Guest Post by Julia Kaye, Health and Reproductive Rights Program Assistant
National Women's Law Center
Suddenly the 2010 Winter Olympics I’ve been eagerly anticipating since ’06 can’t take long enough to get here. Yesterday’s release of Making the Grade on Women’s Health: A National and State-by-State Report Card
made it clear that there is serious work to be done in women’s health before our nation and its states achieve the benchmarks set by the Department of Health and Human Services’ Healthy People 2010
initiative. If we’re still going to achieve these goals within the Healthy People’s timeline, then 2010 better come “later,” rather than sooner.
The fourth of a series of health report cards released by the National Women’s Law Center, the 2007 edition of Making the Grade makes it particularly clear that interventions in women’s health and health care policy are needed on both the federal and state levels. The 27 status indicators assessed by the Report Card show that U.S. women are nowhere near as healthy as they should be, the reasons for which quickly become apparent when you look at the Report Card’s 63 policy indicators. These indicators reveal which states have chosen to implement policies that positively impact women’s health — and which states have not.
The nation received an overall grade of “unsatisfactory,” and only received “satisfactory” grades in three of the 27 status benchmarks assessed by the Report Card, one additional benchmark since the Report Card was last published in 2004. These three goals are: the percentage of women age 40 and older across the country getting mammograms regularly, the number of women age 50 and older who receive screenings for colorectal cancer, and the number of annual dental visits. (Check out the New York Times’ October 11th article, Boom Times for Dentists,but Not for Teeth
, and you might just start to wonder if the nation will be able to maintain high scores in even these three categories in time for the next Report Card!). Though three “satisfactory” grades this year are certainly better than two last year, the nation now fails to meet 12 of the 27 status benchmarks, an increase of three failing grades since 2004. Most troubling are the rapidly increasing rates of obesity and diabetes in our country. Rates of obesity increased in every one of the 51 states (including D.C.) during the past three years, and the number of women diagnosed with diabetes increased in 43 states. Take your time, 2010, take your time.
Things aren’t looking much brighter on a state-by-state basis, either. The pack is led, yet again, by Vermont, Minnesota and Massachusetts (who said a hearty breakfast of pancakes and syrup doesn’t do a body right?), with Arkansas, Louisiana and Mississippi maintaining positionCross-posted at Womenstake.technorati tags: womenstake, NWLC, women's health, healthcare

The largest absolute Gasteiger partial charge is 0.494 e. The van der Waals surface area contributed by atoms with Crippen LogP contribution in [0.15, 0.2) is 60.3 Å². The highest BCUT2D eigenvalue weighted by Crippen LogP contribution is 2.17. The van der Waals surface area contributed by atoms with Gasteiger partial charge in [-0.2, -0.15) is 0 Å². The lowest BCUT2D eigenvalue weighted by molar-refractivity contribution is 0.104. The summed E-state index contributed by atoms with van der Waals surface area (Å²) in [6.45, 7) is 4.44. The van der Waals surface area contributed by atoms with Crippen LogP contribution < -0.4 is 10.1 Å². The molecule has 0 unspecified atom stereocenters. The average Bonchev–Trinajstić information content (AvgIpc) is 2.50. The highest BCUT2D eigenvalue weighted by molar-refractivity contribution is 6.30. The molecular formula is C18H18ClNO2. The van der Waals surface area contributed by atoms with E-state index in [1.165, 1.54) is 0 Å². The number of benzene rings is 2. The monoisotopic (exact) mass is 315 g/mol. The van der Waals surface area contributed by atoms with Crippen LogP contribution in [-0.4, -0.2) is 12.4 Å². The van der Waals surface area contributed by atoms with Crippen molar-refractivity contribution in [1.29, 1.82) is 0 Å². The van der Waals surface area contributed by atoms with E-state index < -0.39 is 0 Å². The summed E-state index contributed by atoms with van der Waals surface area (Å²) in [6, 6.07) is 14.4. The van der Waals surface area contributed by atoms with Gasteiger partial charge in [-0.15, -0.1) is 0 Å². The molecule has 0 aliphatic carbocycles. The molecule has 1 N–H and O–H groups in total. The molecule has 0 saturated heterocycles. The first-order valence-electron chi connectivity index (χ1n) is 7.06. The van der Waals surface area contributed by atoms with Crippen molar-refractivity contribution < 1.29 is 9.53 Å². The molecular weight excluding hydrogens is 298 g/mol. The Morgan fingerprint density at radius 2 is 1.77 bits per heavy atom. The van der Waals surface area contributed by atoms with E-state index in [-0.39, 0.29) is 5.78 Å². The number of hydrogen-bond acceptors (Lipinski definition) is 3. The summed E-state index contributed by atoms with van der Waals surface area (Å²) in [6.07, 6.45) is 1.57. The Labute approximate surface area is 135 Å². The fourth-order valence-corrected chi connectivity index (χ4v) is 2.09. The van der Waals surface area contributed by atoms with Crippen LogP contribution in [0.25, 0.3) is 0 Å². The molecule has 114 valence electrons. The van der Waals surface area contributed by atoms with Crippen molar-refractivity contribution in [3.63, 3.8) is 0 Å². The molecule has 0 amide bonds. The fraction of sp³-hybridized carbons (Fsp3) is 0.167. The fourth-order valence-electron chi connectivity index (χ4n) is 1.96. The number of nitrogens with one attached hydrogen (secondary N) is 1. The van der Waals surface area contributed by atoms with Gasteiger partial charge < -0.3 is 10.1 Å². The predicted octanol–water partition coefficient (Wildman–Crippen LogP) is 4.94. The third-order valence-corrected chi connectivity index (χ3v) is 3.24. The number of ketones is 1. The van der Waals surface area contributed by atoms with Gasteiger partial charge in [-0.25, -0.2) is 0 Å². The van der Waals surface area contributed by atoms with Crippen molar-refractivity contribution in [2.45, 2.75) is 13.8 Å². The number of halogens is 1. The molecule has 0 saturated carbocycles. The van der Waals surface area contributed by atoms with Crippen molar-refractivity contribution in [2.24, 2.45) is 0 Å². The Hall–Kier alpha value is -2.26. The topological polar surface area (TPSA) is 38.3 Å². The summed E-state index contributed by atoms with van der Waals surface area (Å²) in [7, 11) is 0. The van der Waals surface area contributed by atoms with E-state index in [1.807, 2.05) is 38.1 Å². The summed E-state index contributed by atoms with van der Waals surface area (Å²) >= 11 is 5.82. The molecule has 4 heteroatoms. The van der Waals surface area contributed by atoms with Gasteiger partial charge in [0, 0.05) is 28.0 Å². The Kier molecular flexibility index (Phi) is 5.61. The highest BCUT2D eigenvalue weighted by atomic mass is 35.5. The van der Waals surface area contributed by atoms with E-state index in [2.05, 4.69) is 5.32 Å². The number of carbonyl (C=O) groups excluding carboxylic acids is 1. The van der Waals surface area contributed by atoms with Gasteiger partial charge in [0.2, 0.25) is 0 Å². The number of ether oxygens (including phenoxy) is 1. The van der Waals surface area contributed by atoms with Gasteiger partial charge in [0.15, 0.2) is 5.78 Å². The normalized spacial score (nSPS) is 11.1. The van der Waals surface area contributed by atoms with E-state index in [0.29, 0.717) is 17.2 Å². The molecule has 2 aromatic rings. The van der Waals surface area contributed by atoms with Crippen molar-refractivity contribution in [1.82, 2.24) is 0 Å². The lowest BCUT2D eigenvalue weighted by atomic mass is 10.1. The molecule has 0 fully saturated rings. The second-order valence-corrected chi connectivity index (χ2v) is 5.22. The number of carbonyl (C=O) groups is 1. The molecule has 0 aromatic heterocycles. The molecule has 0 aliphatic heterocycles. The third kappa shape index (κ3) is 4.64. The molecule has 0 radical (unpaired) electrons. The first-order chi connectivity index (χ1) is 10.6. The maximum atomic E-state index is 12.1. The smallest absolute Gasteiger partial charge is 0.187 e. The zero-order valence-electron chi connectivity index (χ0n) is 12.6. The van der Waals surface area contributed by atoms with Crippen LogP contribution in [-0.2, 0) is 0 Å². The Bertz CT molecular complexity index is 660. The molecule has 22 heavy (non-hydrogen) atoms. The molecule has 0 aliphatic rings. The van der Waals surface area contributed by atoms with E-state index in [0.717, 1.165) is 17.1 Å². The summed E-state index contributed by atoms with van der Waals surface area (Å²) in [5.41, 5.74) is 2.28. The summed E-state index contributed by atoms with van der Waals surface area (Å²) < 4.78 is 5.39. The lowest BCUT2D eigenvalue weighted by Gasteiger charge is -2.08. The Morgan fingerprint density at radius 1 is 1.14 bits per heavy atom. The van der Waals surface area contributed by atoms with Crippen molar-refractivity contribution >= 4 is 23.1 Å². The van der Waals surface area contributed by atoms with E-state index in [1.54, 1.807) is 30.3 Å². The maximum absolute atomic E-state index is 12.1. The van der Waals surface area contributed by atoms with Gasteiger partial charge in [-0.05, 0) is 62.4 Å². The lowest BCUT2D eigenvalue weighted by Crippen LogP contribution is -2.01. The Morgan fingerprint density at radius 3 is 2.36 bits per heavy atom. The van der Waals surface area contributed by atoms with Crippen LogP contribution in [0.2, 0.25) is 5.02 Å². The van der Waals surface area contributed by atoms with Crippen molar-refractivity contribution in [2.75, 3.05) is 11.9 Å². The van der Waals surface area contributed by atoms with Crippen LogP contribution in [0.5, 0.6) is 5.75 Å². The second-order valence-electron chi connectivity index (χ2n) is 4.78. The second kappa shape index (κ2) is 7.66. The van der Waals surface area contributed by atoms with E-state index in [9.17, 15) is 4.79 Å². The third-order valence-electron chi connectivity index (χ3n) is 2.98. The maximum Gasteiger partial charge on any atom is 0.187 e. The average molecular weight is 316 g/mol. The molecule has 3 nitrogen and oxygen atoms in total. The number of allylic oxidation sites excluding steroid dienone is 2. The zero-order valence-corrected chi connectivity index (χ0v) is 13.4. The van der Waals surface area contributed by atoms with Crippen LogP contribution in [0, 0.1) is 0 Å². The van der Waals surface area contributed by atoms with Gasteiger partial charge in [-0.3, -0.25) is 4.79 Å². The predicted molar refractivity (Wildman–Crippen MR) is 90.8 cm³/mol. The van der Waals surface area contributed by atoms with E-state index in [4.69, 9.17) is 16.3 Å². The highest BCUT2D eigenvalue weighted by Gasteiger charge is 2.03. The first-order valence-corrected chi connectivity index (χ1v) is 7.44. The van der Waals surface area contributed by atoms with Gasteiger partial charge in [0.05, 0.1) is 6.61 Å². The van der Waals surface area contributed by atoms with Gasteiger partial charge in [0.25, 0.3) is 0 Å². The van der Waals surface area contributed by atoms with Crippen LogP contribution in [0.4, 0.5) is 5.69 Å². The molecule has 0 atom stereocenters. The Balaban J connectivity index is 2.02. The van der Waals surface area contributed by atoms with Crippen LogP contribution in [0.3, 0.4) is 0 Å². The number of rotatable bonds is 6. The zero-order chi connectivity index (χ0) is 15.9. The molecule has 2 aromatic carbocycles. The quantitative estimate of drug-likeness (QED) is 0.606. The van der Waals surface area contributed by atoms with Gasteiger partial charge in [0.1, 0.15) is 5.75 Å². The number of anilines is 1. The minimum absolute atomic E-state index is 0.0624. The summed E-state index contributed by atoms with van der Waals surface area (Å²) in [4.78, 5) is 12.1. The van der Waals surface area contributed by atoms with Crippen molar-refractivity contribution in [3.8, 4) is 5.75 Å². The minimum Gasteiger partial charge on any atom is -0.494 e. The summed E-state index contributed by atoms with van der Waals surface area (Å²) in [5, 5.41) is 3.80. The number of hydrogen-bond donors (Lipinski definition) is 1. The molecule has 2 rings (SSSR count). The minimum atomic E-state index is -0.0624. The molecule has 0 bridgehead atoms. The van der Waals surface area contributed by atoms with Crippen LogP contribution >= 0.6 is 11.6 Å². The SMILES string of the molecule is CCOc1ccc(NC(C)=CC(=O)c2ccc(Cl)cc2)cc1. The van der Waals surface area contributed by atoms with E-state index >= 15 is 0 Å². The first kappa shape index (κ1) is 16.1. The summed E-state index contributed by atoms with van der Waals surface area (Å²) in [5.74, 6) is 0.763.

at the tail end. All of the states missed ten benchmarks (with many missing far more!), including access to health insurance; and twelve states received overall failing grades, five more than in 2004. When the categories are broken down by race and ethnicity, the data is even more alarming — especially when it comes to disparities in access to care. There is much work to be done, indeed.
The policy indicators reveal that states have made more progress in adopting policies to advance women's health, but still have a long way to go. Twenty states have improved their provision of Medicaid coverage for smoking cessation treatment (good news!), but 12 states increased co-payments to their prescription drug coverage under Medicaid (bad news). Nineteen states have improved their minimum wage (good news!) but four states no longer allow women to receive an abortion without a mandatory waiting period (bad news). The best policy news is that all 51 states now offer Medicaid coverage for breast and cervical cancer, and all states now participate in the Food Stamp Nutrition and Education Program (FSNEP).
A special note to those states at the bottom of the list (you know who you are): If you don’t require private insurers to cover Chlamydia screenings (and only two, count ‘em, two states do), your rates of Chlamydia are probably a bit higher than most college kids in your state would like. If something like 10% of your population has diabetes, how about requiring private insurance plans to include diabetes supplies and education as part of general coverage? And when 18% of women in this country are without insurance, it might be time for certain, powerful people to take their heads out of the sand and start doing something about it.
Check out the Report Card, so you can brag to your friends about how your state is ranked second when it comes to women eating five servings of fruits and vegetables a day (uhem, D.C.);
question why you chose to go to university in Wisconsin, which is ranked 51st for binge drinking (or why, oh why, did you possibly go elsewhere…?); or — and we strongly suggest this last one — write a letter to your representatives demanding that they implement policies that promote women’s health. After all, it’s your health that hangs in the balance.
Labels: guestblog, health, health care